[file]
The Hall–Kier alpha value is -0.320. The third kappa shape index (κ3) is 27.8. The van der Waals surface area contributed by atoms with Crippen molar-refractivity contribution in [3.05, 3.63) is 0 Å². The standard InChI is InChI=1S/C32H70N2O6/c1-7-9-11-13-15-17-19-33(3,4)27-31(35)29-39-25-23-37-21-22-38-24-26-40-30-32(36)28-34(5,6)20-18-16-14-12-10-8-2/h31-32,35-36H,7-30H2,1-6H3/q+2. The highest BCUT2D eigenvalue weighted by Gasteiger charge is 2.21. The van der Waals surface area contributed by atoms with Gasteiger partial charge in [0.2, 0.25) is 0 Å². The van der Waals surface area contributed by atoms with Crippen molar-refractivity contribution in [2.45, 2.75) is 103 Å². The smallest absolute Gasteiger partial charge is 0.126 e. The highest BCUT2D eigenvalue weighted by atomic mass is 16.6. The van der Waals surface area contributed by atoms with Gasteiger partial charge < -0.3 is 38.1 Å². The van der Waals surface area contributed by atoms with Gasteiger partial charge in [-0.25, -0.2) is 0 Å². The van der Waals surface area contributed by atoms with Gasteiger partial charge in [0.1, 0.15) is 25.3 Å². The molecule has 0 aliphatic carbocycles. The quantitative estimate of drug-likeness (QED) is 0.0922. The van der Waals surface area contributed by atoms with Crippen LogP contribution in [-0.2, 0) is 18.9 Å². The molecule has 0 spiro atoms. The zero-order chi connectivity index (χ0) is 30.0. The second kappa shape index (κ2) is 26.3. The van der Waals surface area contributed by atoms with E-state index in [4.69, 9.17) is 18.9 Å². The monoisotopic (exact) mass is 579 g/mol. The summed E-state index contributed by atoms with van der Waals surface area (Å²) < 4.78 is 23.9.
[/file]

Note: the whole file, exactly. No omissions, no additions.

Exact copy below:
The Hall–Kier alpha value is -0.320. The third kappa shape index (κ3) is 27.8. The van der Waals surface area contributed by atoms with Crippen molar-refractivity contribution in [3.05, 3.63) is 0 Å². The standard InChI is InChI=1S/C32H70N2O6/c1-7-9-11-13-15-17-19-33(3,4)27-31(35)29-39-25-23-37-21-22-38-24-26-40-30-32(36)28-34(5,6)20-18-16-14-12-10-8-2/h31-32,35-36H,7-30H2,1-6H3/q+2. The highest BCUT2D eigenvalue weighted by Gasteiger charge is 2.21. The van der Waals surface area contributed by atoms with Gasteiger partial charge in [0.2, 0.25) is 0 Å². The van der Waals surface area contributed by atoms with Crippen molar-refractivity contribution in [2.45, 2.75) is 103 Å². The smallest absolute Gasteiger partial charge is 0.126 e. The highest BCUT2D eigenvalue weighted by atomic mass is 16.6. The van der Waals surface area contributed by atoms with Gasteiger partial charge < -0.3 is 38.1 Å². The van der Waals surface area contributed by atoms with Gasteiger partial charge in [-0.25, -0.2) is 0 Å². The van der Waals surface area contributed by atoms with Gasteiger partial charge in [0.1, 0.15) is 25.3 Å². The molecule has 0 aliphatic carbocycles. The quantitative estimate of drug-likeness (QED) is 0.0922. The van der Waals surface area contributed by atoms with Crippen LogP contribution in [-0.2, 0) is 18.9 Å². The molecule has 0 spiro atoms. The zero-order chi connectivity index (χ0) is 30.0. The second kappa shape index (κ2) is 26.3. The van der Waals surface area contributed by atoms with E-state index in [4.69, 9.17) is 18.9 Å². The monoisotopic (exact) mass is 579 g/mol. The summed E-state index contributed by atoms with van der Waals surface area (Å²) < 4.78 is 23.9.